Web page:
During the first few weeks of school, reach out to families by phone or through a physically distanced home visit to find out about the families physical, social, and mental well-being, determine needs for computer equipment, software, and internet access and offer access to needed supports. The result of these assessments should be documented for each family and also used to inform the school and district about what types of support will be needed to ensure an opportunity to learn. You can download examples of surveys from Panorama.
Quick check: Do you know how many families still need devices and internet access in order to participate in learning?
Develop and put in place tiered supports for re-engaging students
California state law now mandates that schools and districts put in place a tiered approach for supporting students who are absent from distance learning. For more information about what types of supports might be included in a tiered support system, see this Attendance Playbook: Smart Strategies for Reducing Chronic Absence in the COVID 19 Era.
Quick check: Has your district offered a set of tiered supports that work for distance-learning?
Identify and enlist support from community partners
Partner with community members and organizations that can provide resources to address basic needs, offer enrichment, and provide support to overcome barriers to learning and attendance. Get in contact with the afterschool or expanded learning providers operating prior to the school closures and find out how much support they can offer this year. Funding for afterschool is still available and has been made much more flexible. You can also enlist the support of a wide range of other organizations ranging from food banks to civic organizations to public housing agencies.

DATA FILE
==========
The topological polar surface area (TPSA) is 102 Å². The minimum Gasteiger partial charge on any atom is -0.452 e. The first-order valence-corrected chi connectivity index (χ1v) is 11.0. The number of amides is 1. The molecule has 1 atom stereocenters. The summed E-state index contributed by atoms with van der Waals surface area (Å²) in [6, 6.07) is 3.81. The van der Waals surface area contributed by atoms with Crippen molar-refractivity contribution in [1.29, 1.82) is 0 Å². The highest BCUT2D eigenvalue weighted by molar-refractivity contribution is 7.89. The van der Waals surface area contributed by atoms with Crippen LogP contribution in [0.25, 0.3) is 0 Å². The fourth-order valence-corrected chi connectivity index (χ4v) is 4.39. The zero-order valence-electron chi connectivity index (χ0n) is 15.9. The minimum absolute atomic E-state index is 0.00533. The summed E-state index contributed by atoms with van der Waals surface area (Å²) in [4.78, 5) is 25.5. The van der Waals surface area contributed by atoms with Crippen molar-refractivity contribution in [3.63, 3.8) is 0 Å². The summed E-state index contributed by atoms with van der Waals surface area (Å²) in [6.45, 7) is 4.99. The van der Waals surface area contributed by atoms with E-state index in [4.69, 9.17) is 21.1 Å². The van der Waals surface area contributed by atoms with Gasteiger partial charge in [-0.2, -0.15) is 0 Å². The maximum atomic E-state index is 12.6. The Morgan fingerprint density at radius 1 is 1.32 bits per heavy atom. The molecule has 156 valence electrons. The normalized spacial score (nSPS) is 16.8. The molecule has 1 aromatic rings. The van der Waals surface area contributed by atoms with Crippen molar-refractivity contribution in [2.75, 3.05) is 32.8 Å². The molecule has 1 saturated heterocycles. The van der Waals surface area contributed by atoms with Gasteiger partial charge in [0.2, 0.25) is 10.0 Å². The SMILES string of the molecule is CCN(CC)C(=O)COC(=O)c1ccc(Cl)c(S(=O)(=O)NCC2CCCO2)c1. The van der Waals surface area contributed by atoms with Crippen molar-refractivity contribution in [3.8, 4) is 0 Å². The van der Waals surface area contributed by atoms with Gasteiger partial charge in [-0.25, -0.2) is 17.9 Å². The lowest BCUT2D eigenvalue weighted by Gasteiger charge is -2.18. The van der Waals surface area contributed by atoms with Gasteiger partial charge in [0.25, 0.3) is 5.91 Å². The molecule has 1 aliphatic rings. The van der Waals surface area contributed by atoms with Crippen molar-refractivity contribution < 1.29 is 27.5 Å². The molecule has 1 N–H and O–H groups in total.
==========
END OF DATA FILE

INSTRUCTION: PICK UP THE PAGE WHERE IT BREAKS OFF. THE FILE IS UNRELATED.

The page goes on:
Quick Check: Have you mapped out the community partners who currently or potentially could be working with your school(s)?
Build Staff Capacity to Partner with Families
Make sure your staff receives professional development to develop the skills for positively engaging families. Use role-playing to staff practice interacting with families in a manner that is supportive, easy to understand, and trauma-informed. Make sure staff are familiar with the resources and tiered supports available to help students and families in your school. Consider encouraging your staff to watch the second module (building a culture of attendance) of Attendance Work’s free Teaching Attendance Curriculum found here: https://www.attendanceworks.org/resources/teaching-attendance-curriculum
Quick Check: Is there a professional development session on family engagement scheduled?
Create and implement a communication plan that keeps families informed
Develop a communication calendar for the year that outlines the key information that needs to be conveyed to families and when it needs to be shared so families can support learning. Communicate clearly, briefly and in the most accessible way. Draw upon content offered on this website. For more communication strategies, listen to Todd Rogers (and Attendance Works!) discuss communications with families on this April 21 webinar, Using the Science of Behavior Change to Help Families Help Kids.
Quick Check: Find the most recent communication sent by your school or district to families? Is it easy to understand? Is it available in the languages spoken by your families?